Government- banker partnerships

Calomoris and Haber claims that “banking is all about politics – and always has been”[4]. According to them, the banking legal framework is designed to address three property-rights challenges which are (i) government expropriation of banking assets (ii) bank insiders’ expropriation of the minority shareholders’ and depositors’ capital and (iii) bank borrowers’ expropriation from bank insiders, minority shareholders and depositors. The fact that these agents are not independent of each other complicates the bargaining process particularly because the economic incentives of these agents are not inherently aligned[5]. In the book they state,

‘The allocation of political power determines the composition of coalitions and the deals that they structure. The deals in turn determine which laws are passed, which judges are appointed, and which groups of people have which licenses to contract with whom, for what, and on what terms. They also determine the distribution of the burden of taxation, the allocation of public spending, the regulation of entry, the chartering of banks, the supervision of publicly traded companies, and the flow of credit and its terms. These bargains are exceptionally complex, involving explicit trades and implicit alliances, but at root they are about the creation and distribution of economic rents and the maintenance of political power. They are, in short, the outcome of a strategic interaction – a game, as it were: The Game of Bank Bargains.’[6]

Calomoris and Haber introduce a taxonomy of regimes and banking systems[7] to explain the differences in the Game of Bank Bargains. They posit that democratic regimes are more likely to form powerful states where credit is more readily available in the banking system compared to autocratic regimes where the inherent political instability breeds a more volatile banking system which limits access to credit. Despite that, democratic regimes do not always produce stable banking systems as evidenced in Reinhart and Rogoff. Historically, the impact of liberal ideas and the rise of populism in major democracies such as the United States of America and the United Kingdom has led to the formation of various coalitions representing the diverse agents in the banking system which later provided the impetus for the establishment of state-institutions and legal mechanics such as the central bank, deposit insurance and building societies that are primarily concerned with protecting the interests of the respective agents.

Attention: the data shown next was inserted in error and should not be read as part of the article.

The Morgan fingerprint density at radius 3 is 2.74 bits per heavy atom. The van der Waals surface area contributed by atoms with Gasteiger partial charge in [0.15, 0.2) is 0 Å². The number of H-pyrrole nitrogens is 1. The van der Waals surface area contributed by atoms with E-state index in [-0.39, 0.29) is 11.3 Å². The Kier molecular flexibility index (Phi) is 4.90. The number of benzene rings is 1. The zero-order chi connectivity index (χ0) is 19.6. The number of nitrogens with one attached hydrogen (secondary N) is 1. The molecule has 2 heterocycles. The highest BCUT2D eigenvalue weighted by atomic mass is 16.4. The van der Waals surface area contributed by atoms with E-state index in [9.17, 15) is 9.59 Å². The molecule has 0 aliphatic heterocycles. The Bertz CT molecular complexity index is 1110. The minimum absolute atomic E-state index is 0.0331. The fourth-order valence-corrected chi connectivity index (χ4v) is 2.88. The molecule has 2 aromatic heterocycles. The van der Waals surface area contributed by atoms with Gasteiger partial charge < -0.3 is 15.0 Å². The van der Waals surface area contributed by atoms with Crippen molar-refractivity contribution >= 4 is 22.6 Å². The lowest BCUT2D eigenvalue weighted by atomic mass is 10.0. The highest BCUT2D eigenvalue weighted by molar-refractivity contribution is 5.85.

‘The rise of democracy did more than create fiat money under activist central bank management; it also gave rise to new types of intermediaries that served specialised functions in the new welfare state. Special lending authorities, owned or finance by the government, were created to provide credit to targeted groups of recipients, sometimes identified only by sector (e.g., agriculture or housing) and sometimes by additional characteristics (e.g., small businesses, veterans, or middle-income homeowners). Such targeted lending facilities became powerful tools in the hands of politicians seeking to attract the support of particular constituencies.’[8]